“LendingClub Corp. shares resumed their slide in New York trading Tuesday amid a scandal that cost the chief executive officer his job, prompted investors to suspend debt purchases and spurred a U.S. Justice Department probe. The stock tumbled 11 percent to $3.52 at 1:23 p.m. following a regulatory filing from the company late Monday that said strategies to restore investor confidence and obtain new capital for loans might include equity or debt sales, fee changes or other moves that could be “costly or dilutive” to shareholders. The shares, which traded as high as $11.25 in January, plunged 51 percent last week after the surprise departure of Chairman and CEO Renaud Laplanche and the disclosure of faulty internal controls.”
7) IBM Scientists Achieve Storage Memory Breakthrough
Novel memory technologies are a bit like novel batteries in that there are many announcements but very few actual commercial products. Over a 35 year career in technology I’ve seen only flash memory become a significant part of the market – though I am hopeful Intel/Micron 3D Crosspoint technology will make a dent. One thing you can be sure about IB is that, no matter how brilliant their scientists, management will manage to screw it up and snatch defeat from the jaws of victory.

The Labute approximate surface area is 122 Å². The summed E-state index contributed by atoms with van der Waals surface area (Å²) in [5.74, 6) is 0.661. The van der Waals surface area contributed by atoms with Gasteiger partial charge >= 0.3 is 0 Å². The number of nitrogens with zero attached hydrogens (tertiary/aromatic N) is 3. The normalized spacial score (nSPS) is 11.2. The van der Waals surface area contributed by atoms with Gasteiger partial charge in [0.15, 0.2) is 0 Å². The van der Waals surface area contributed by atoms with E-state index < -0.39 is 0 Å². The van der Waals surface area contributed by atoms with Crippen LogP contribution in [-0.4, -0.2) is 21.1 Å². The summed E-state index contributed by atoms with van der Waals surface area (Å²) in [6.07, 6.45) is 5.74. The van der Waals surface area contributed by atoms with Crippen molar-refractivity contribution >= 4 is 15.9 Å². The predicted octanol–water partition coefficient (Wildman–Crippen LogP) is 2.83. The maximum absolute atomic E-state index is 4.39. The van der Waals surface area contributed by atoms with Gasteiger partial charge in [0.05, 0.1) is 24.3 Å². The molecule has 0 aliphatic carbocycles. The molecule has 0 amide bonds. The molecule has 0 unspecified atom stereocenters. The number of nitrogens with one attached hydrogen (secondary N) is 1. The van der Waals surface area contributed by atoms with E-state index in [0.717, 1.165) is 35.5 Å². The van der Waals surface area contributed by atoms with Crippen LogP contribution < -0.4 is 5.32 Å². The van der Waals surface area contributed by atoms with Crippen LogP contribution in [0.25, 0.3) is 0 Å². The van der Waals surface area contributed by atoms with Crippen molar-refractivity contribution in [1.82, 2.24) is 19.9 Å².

“For the first time, scientists at IBM (NYSE: IBM) Research have demonstrated reliably storing 3 bits of data per cell using a relatively new memory technology known as phase-change memory (PCM). The current memory landscape spans from venerable DRAM to hard disk drives to ubiquitous flash. But in the last several years PCM has attracted the industry’s attention as a potential universal memory technology based on its combination of read/write speed, endurance, non-volatility and density. For example, PCM doesn’t lose data when powered off, unlike DRAM, and the technology can endure at least 10 million write cycles, compared to an average flash USB stick, which tops out at 3,000 write cycles.”
8) The myth of TV cord-cutting
Actually, cord cutting is a reality and the impact is being felt by pay TV vendors. The point the author appears to be making is that since the US broadband market is entirely dysfunctional due to a legacy of bad regulation, they will figure out how to make you pay up regardless. That’s as may be only as long as the regulatory and technological context allows the US telecommunications infrastructure to continue sliding farther and farther behind the rest of the world. Either the regulatory environment will swing in favor of consumers or technological progress (i.e. via advanced wireless technology, see item 1) will disrupt the broadband industry.